"Without Nate [Robinson, injured ankle], putting Tony [Allen] in at the point, I just though, now their margin of error was a four-point swing and [the bench] had to come out. So I didn’t think it was fair to the bench. It looked like it was the bench’s fault, and it really was not. But we won the game, and that’s what you’re trying to do. The only thing is, we’re trying to become a 48-minute team and we were not. I told them, I’m not going to let that cloud how well we played for two and a half quarters. That was terrific basketball. We were getting stops, the ball was moving. And everything was great. So, overall when I watch the film, I’ll watch that.”
Kevin Garnett and Rajon Rondo were asked if they were disappointed they had to come back in and there was a pregnant pause before they answered.
“No, I mean we were set up right there, to blow the game open, and I will admit we didn’t do a really good job at finishing the game off," said Garnett. "But I thought that we came out with pretty decent energy. For the most part, we didn’t ... give the bench enough room for error, if you will, to come in and play and make mistakes and all of the that. We were down a couple of guys and all of that other stuff.
"We know we can play better, we will play better, but we never mind playing. You don’t want to get that messed up, or misconstrue anything like that. When you play, you play to open up the lead, and get a certain margin so that you have the freedom to sit down. But any time you have to come in the game, that’s cool either way."
The Celtics vault two spots to No. 1 this week, leapfrogging the Lakers and Magic in the process. Writes Stein: "It's true that the list of victims during Boston's 10-game win streak won't blow you away. Yet it's also true that seven of the 10 wins were roadies, which always says something, especially given L.A.'s soft schedule."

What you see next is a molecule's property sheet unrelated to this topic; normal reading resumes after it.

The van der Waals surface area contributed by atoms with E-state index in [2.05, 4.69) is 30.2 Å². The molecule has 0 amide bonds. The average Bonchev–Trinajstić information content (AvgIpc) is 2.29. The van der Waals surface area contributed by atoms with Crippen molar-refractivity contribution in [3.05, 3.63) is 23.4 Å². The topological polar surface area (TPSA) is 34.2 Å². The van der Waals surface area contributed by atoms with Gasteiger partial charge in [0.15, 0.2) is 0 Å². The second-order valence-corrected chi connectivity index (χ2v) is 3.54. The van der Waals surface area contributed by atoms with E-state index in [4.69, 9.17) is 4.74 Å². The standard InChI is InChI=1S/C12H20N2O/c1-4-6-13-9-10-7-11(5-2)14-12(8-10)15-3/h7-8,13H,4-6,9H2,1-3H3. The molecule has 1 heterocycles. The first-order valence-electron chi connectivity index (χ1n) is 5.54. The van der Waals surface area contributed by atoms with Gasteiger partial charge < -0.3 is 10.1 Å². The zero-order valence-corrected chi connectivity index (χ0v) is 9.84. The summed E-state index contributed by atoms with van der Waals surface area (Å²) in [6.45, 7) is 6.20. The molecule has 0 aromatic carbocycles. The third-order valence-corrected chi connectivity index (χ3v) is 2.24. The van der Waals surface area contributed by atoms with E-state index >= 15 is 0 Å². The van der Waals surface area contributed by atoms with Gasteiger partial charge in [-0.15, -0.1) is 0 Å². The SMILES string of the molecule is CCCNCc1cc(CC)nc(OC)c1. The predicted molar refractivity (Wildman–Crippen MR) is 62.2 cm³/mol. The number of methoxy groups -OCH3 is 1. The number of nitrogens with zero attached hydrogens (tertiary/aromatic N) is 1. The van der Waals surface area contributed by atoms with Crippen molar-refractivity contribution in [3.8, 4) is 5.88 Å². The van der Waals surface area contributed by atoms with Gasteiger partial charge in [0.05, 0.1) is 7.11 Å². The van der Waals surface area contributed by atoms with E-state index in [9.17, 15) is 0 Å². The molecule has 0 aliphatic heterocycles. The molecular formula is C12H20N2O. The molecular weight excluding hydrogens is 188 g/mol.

Also noteworthy is the biggest gainer of the week: the Memphis Grizzlies, who hop up five spots to No. 16. Writes Stein: "Yes, Zach Randolph should have been on the All-Star ballot. Yes, Rudy Gay has the whole league buzzing. Yes, Memphis is 4-1 in December and tempting us to use the R word -- riveting -- even without Mr. Iverson."
Check out this week's rankings, or give us your own rankings.
The Cetics also remain on top of John Hollinger's weekly statistical rankings.
"No, I vote in Florida," Rivers told reporters before Tuesday's game against the Bucks. "I'm off the hook. I did do some campaigning. I hope [Pagliuca] does well. I don't know what the results [will be], but I did [campaign]. I don't know if anyone listened to me, but if they did, good."
Pagliuca, a co-owner and managing partner of the Celtics, was one of four Democrats running for the seat vacated after the death of Edward Kennedy. Early returns had Pagliuca running well behind the lead.